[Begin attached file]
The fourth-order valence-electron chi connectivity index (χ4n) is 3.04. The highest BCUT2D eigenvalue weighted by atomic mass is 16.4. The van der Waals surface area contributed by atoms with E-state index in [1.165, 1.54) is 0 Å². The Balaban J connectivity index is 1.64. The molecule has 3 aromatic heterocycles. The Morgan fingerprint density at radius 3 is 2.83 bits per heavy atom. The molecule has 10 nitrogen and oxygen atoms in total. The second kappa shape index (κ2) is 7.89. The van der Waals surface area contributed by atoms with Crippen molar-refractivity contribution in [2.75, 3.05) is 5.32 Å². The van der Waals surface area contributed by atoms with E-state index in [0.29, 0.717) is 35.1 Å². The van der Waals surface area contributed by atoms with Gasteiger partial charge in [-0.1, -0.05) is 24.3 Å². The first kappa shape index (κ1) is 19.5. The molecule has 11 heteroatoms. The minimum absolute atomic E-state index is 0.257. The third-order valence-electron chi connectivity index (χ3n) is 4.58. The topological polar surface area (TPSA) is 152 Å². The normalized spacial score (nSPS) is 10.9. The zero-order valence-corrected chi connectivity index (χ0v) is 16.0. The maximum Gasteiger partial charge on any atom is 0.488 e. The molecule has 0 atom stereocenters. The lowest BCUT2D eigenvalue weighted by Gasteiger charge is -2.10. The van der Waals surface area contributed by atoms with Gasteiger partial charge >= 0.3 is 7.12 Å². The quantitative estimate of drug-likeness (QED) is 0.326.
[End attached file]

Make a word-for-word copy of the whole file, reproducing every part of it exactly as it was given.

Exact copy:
The fourth-order valence-electron chi connectivity index (χ4n) is 3.04. The highest BCUT2D eigenvalue weighted by atomic mass is 16.4. The van der Waals surface area contributed by atoms with E-state index in [1.165, 1.54) is 0 Å². The Balaban J connectivity index is 1.64. The molecule has 3 aromatic heterocycles. The Morgan fingerprint density at radius 3 is 2.83 bits per heavy atom. The molecule has 10 nitrogen and oxygen atoms in total. The second kappa shape index (κ2) is 7.89. The van der Waals surface area contributed by atoms with Crippen molar-refractivity contribution in [2.75, 3.05) is 5.32 Å². The van der Waals surface area contributed by atoms with E-state index in [0.29, 0.717) is 35.1 Å². The van der Waals surface area contributed by atoms with Gasteiger partial charge in [-0.1, -0.05) is 24.3 Å². The first kappa shape index (κ1) is 19.5. The molecule has 11 heteroatoms. The minimum absolute atomic E-state index is 0.257. The third-order valence-electron chi connectivity index (χ3n) is 4.58. The topological polar surface area (TPSA) is 152 Å². The normalized spacial score (nSPS) is 10.9. The zero-order valence-corrected chi connectivity index (χ0v) is 16.0. The maximum Gasteiger partial charge on any atom is 0.488 e. The molecule has 0 atom stereocenters. The lowest BCUT2D eigenvalue weighted by Gasteiger charge is -2.10. The van der Waals surface area contributed by atoms with Gasteiger partial charge >= 0.3 is 7.12 Å². The quantitative estimate of drug-likeness (QED) is 0.326.